My Scam Experience

My scam experience

Disclaimer: Names and locations have been changed to protect the identity of this student. Yasmin, like many other international students in Canada, received a fraudulent call from someone claiming to be from the Government of Canada. Here she shares her experience.

It was a Monday afternoon, and after a busy day in classes, I decided to cook my usual meal prep. Call after call, veggie after veggie, I was multi-tasking, making appointments and cooking my dinner.

Until I received this one call.

I answered and was greeted with an automatic message. I pressed 1, for English and a man greeted me. He said his name is Mark Brown, but he sounded like he was from overseas. "Mark," told me to write down his name and his badge ID number. He told me I was involved with a bank fraud scandal that was directly linked to a human trafficking case in Ontario.

I have never been to, let alone visited, Ontario. He pushed, played with my stress and fear of getting caught by the police and Mark then threatened to deport me.

Fear slowly surged inside of me. I just extended my study permit, and I have no family living in Canada. There is no way I want to be deported! I repeatedly told him that I am only an international student, have never been to Ontario, and hadn't touched my bank account throughout the spring and summer.

I repeatedly told him, "this is a scam, I don't believe you, and I won't pursue anything." Mark told me to give him the local police number to ensure; he is not a scammer. I gave him the EPS number, and someone answered from the other end.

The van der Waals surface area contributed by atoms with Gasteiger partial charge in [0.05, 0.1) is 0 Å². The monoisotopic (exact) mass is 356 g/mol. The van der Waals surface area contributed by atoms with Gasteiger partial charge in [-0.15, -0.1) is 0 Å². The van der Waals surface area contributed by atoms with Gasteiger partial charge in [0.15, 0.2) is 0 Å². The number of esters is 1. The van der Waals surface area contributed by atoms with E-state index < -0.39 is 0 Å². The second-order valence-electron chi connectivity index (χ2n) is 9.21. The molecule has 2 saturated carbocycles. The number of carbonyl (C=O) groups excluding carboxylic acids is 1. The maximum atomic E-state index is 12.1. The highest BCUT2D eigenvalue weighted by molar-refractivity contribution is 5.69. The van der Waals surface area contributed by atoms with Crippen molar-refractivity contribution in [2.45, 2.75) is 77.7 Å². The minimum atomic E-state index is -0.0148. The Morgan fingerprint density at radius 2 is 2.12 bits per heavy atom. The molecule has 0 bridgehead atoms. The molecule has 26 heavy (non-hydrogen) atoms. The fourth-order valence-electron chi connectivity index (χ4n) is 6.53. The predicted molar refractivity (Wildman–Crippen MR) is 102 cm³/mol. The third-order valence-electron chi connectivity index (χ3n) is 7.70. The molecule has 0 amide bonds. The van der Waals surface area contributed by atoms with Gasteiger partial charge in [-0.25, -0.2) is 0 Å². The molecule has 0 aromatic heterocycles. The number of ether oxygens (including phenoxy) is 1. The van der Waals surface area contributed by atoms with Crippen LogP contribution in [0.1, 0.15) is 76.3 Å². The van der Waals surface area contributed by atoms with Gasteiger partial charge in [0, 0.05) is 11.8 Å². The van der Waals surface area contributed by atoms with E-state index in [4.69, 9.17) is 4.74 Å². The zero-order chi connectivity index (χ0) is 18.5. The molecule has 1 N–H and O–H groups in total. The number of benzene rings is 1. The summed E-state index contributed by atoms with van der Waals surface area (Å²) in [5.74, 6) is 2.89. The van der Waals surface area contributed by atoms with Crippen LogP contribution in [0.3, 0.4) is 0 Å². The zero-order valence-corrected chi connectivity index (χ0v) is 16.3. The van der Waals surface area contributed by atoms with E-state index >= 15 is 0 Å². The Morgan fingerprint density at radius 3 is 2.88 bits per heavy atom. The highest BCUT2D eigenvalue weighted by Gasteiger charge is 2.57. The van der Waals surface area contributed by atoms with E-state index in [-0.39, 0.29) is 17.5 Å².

Oh no, I thought, so this isn't a scam after all?

The policeman told me that yes, I am involved in the bank fraud case, and I need to pursue immediate legal action. I was under too much stress, a strong smell of my raw ingredients wafted in from the kitchen, I panicked, so I eventually agreed with them. Then it became a three-way conversation between me, the "police," and the "government agents."

They told me to withdraw $8000 and put it into the BIT Machine. I asked the bank if I can take out $8000 in cash. They told me I was only allowed to withdraw $3000. Bless them to forbid me from doing so! I did everything the scammer told me to do when I arrived in the store that had a BIT Machine, and I noticed an Edmonton Police Service sticker on the door. That sticker was the last warning, but fear clouded my judgement.

Mark repeatedly told me "do not tell anyone about this case because anyone can be a culprit," I said yes, hung up the phone and called my dad. After telling him, in detail, all of what happened, he figured I just got scammed and told me to go to the police. I went to the police with my roommate. We were the last people to visit the headquarters right before it closed. It turns out it was, indeed, a scam.

When I returned to my dorm, I cried myself to sleep. I cried for two nights and finally moved on with my life. The people that know me told me, "this happens to all sorts of people" and that I am not alone. I am not stupid or gullible to fall victim to this scam.

Learn more on scams:

Top COVID-19 Scams to Look Out For

Email & Phishing Scams

The CRA is Not Calling You — Protect Yourself from Tax Fraud


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